Kimball Kaiser


21.05.06 DTS Printer Progress

This week was mainly about configuring the printhead to run synchronously with the movement of TinyZ. Before, we were running both parts independently and we have explored an initial step of combining the two.

The first step was understanding the outports the TinyG board actually supports, and it is quite a bit.

The TinyG board has 3 banks of outpins which can be seen on the top of this diagram of the board. These pins, as they are labeled, are meant to support things like a spindle, coolant, and a series of physical limit switches that can be attached to a CNC machine to avoid the machine from crashing into itself.

Here is part of our rather temporary setup for connecting the printhead to the TinyG board. As can be seen in this photo, we have chosen to go with using the outpin for "Coolant" which will be explained later on.

We can get 3V out of the the coolant pin when turned on. This 3V will then be directly led to our printhead setup to activate the code running our printhead. For some reason mostly unkown to me at the moment, when using the PWM and other various spindle control pins, we got much less voltage which would not be enough to trigger the internal pull up resistors in our printhead Arduino board.

Then, to get this 3V to trigger sending pulses to our printhead, we made some simple modifications to our printhead code to use the TinyG as an input to trigger running the pulses to the jets. See that code below (this is just running one jet currently):

To control our machine from our computers, we are currently using CNC Js, which can be found here.

To actually toggle that coolant pin, the gcode for ON is simply "M8" and OFF is "M9." The tinyG cheat sheet for supported gcode can be found here.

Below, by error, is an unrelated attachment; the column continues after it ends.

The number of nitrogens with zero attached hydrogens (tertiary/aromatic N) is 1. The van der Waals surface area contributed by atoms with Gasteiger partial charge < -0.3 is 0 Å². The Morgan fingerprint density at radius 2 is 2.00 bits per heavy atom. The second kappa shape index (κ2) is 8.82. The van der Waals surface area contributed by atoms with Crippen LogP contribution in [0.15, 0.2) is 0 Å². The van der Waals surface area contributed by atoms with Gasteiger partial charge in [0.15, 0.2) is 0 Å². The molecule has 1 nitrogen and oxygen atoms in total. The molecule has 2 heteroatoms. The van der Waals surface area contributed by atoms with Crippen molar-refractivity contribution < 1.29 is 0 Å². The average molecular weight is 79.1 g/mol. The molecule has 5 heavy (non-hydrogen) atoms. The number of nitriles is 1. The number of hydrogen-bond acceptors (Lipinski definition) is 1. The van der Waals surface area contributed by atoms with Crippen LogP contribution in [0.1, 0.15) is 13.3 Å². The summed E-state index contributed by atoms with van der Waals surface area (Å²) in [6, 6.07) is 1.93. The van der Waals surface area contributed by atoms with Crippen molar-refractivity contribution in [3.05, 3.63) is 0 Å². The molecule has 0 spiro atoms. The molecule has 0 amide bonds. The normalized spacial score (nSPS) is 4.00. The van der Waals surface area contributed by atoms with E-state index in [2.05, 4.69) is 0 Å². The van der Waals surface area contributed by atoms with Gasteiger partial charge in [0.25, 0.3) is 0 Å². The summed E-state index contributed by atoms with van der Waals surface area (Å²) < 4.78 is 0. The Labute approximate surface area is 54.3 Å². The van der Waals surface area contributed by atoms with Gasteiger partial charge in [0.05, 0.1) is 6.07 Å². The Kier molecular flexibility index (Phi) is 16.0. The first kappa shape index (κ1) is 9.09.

And with everything working correctly, this is what happens! In the gif above, you can see me controlling the printhead through the tinyG board coolant outpin, by typing M8 and M9 in the CNC Js console.

And with the printhead and tinyZ working together, we got straight to testing it with some real gcode.

First, as the most difficult geometry to draw by hand, we went with with the circle.

We then moved on to doing some test prints that involved more than one line, which would involve turning the printhead on and off between when the gcode is meant to draw lines and when it is meant to traverse to the next line.

Here you can see some of our first print results. The circle, which is not absolutely perfect (yet) and a quick grid. There are hooks on the end of the lines because the gcode is acting as if we have lead in/out paths, which I will explain in a minute. Essentially we made an error for when the printhead should be turning on and off.

Here is that same grid with its gcode fixed.

To make gcode for our machine, we are currently using Mastercam and just pretending that there is a spindle attached as an end effector. This part of the process will definitely be improved and we are currently looking into some more compatible alternatives. However, there are few nuances to making this work the way we would like. First, because for the moment we have disconnected our Z axis, Z in and Z out movements help us understand in the gcode lines where there should be printed lines vs traverse lines.

For example, in the gcode produced by this file above, these Z axis movements then give us a logic on where to add "M8" and "M9" for ON/OFF. Yes, this means to do these prints, we have been manually scrolling through lines of gcode, and guessing where our ON and OFF commands should go...see the example of our print gcode for this file.

This gcode then results in the print above. No, we definitely did not get it right the first time...Hence, this is why we are definitely working on a way to automate this process for ON/OFF.